Resource relative Value

The resource relative value is a new element. It represents the strategic importance of each resource in the game and thus, acts as a modifier when calculating location scores.

Resources relative values are shown in the GUI:

You will notice here they all have a value of 1.0, but we will revisit that in a moment.

Just to give you a concrete example, in my screenshot, the best-valued location is spot #2. With a mix of roll number – resource of:

6-Brick / 9-Wood / 11-sheep

  • Number 6 has an expected card return of 5 cards per 36 dice rolls
  • Number 9 has an expected card return of 4 cards per 36 dice rolls
  • Number 11 has an expected card return of 2 cards per 36 dice rolls.

With all resource having a value of 1.0, the total score for this location is:

5 x 1.0 + 4 x 1.0 + 2 x 1.0 = 11.0

Individual players score breakdown

There are several new elements in the simulation, and most of them can be seen in the individual player score breakdown at the bottom:

Resource breakdown

Since resources are now the center of our evaluation, I wanted to present a clear breakdown of each resource contribution to each player score.

So now each line show how much point per resource type the player’s current settlements are worth.

However, there are now also several important modifiers to the Total score

The harbour multiplication

In Catan, players can exchange resources during the game. However, a player can also exchange resources with the bank, at a rate of 4 cards of one type against 1 card of any type.

Settling a harbour offers the player a much better exchange rate:

  • The 2:1 resource harbours allows to exchange 2 cards of the harbour resource type against 1 card of any resource type.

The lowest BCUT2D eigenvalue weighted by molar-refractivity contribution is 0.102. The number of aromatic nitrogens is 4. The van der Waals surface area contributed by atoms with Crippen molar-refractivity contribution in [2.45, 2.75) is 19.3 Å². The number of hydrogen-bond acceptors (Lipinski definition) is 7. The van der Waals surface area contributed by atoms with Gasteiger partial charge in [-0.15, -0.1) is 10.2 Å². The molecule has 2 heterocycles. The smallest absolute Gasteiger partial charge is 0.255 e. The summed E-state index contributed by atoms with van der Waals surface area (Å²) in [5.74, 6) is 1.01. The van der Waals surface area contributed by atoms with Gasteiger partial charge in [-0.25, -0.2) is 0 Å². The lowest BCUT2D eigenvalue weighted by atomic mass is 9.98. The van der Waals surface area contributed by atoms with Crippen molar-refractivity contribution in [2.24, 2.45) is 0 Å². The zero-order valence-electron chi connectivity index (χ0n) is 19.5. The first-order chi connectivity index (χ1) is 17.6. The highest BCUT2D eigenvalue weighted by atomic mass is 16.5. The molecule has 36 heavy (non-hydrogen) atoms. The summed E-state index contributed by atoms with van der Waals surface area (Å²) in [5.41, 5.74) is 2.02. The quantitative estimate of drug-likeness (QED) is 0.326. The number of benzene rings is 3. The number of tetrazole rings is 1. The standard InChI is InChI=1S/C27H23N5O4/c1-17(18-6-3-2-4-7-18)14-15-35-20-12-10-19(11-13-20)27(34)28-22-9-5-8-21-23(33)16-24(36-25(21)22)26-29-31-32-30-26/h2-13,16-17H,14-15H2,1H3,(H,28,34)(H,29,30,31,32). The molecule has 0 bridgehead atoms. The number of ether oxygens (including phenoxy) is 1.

• The 3:1 generic harbours allows to exchange 3 identical resource cards against 1 card of any other resource type.

In order to reflect the strategic value of harbours in the game, I added a resource multiplication factor when players opted to put a settlement next to a harbour.

  • 1.4 multiplicator for resource-specific harbors (2:1),
  • 1.1 multiplicator for generic harbors (3:1).

With this, I tried to reflect the fact that resource-specific harbours greatly improve the card exchange rates for certain cards, and generic harbours have a more diffuse effect, but it applies to all the resources of the player.

Harbor exchange rates and value multiplicator as shown in simulations

One major side effect of this inclusion is the following:

Locations value are now player dependant!

Some specific examples:

  • Brick harbour locations are valued more highly for players previously settled adjacent to brick locations.
  • Forest locations are valued more highly for players settled adjacent to a forest harbour.

What that means is that from now on, different locations on the map have different values for each player! This differentiated valuation needed to be reflected in the score breakdown.

In order to keep things simple, I however choose to keep the top right-hand side location list static, showing only the common valuation for all players.

In the GUI, I added small harbour flags beside resource scores to indicate that a harbour bonus was added to the resource score.

Score break up of a game with 3 different resource harbours settled by players

Let’s have a look now at other player-specific valuation bonus: